VW ID Buzz Prototype Spotted Testing Looks Unlike Concept

It looks less California Dreamin' and more Connecticut Living.

YouTube | CarSpyMedia

Much of what charmed the public about Volkswagen's new electric vehicles are their neoclassic designs, best exemplified by the ID Buggy and ID Buzz concepts. But like the ill-fated, amphibian-looking ID Buggy, the original ID Buzz concept's previously shown styling probably won't reach production. This we have learned from footage of a near-finalized prototype taken in the Alps.

Spotted by YouTube channel CarSpyMedia, this ID Buzz test mule bears only a loose resemblance to the concept that made us fall in love with the reimagined microbus. Its bumper is more pronounced than the concept's, giving the impression of a big underbite, and its headlights are of a more contemporary VW design than the fantastical LED strips we first saw. These are understandable changes, and would be fully forgivable had VW not compromised the ID Buzz's characteristic slab-sided fascia with a fake grille. As a look goes, it works about as well as a trilby does with cargo shorts and a Legend of Zelda tee.

YouTube | CarSpyMedia

Volkswagen ID.Buzz prototype in the Alps

Further examination reveals this test mule has one door on its driver's side, two on the passenger's, and blanked-out rear windows, affirming that VW is advancing the panel van concept it displayed in 2018. Similar to the passenger variant, this will reportedly be available with a single, rear-axle motor or twins for all-wheel drive, and pull power from either 82- or 111-kilowatt-hour batteries. In the 2021 VW ID.4, the former two return more than 200 miles of range, but have consistently fallen short of the potential 250 advertised by VW.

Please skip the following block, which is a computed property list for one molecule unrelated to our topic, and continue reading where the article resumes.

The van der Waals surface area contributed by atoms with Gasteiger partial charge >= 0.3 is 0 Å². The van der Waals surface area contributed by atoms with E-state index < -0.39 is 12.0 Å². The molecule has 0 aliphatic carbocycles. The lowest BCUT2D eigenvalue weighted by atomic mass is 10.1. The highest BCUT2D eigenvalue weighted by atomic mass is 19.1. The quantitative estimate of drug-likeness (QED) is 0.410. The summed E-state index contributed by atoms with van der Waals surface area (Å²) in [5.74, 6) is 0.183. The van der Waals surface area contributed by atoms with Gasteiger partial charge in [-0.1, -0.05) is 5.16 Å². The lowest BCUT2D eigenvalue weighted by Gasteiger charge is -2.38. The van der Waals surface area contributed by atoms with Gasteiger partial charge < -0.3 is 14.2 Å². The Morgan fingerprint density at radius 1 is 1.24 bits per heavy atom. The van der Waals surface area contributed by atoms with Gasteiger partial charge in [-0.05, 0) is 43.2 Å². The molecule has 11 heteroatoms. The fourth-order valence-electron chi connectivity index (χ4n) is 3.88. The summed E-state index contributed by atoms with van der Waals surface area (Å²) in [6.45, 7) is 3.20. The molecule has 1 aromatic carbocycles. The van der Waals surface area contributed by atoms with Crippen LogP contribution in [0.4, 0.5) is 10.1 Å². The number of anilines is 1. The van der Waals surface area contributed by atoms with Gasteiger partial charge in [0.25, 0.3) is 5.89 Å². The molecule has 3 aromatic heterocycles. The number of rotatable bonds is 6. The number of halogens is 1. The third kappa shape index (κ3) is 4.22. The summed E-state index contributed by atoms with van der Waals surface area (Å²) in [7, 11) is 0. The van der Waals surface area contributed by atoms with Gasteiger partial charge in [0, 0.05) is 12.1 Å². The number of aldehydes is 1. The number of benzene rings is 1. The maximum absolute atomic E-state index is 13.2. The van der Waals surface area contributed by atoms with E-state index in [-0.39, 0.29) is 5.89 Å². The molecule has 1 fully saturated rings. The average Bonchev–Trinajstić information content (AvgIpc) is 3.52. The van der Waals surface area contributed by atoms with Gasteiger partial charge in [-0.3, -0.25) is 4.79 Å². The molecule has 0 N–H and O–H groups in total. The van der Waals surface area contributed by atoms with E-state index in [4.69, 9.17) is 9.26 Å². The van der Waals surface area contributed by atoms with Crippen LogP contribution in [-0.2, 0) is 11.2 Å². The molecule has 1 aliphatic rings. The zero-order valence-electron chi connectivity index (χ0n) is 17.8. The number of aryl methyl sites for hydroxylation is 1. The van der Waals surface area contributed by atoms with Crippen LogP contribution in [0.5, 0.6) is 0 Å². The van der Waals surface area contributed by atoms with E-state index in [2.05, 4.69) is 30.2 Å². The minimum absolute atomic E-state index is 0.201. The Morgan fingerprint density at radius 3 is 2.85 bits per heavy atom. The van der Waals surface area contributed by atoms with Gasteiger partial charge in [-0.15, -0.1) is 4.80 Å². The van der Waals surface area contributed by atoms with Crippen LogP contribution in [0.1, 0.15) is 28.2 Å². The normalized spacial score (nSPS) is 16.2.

Between the ID Buzz's compromised design, and the somewhat underwhelming performance from VW's MEB EV platform so far, it's hard not to feel one's enthusiasm for this electric van fizzle a little. That's not to say it won't be exciting to give it a try when it's slated to hit the U.S. in 2023, but the sense of romance is no longer as strong, and that should be a concern for an automaker that's staking its U.S. market comeback on EVs like this.

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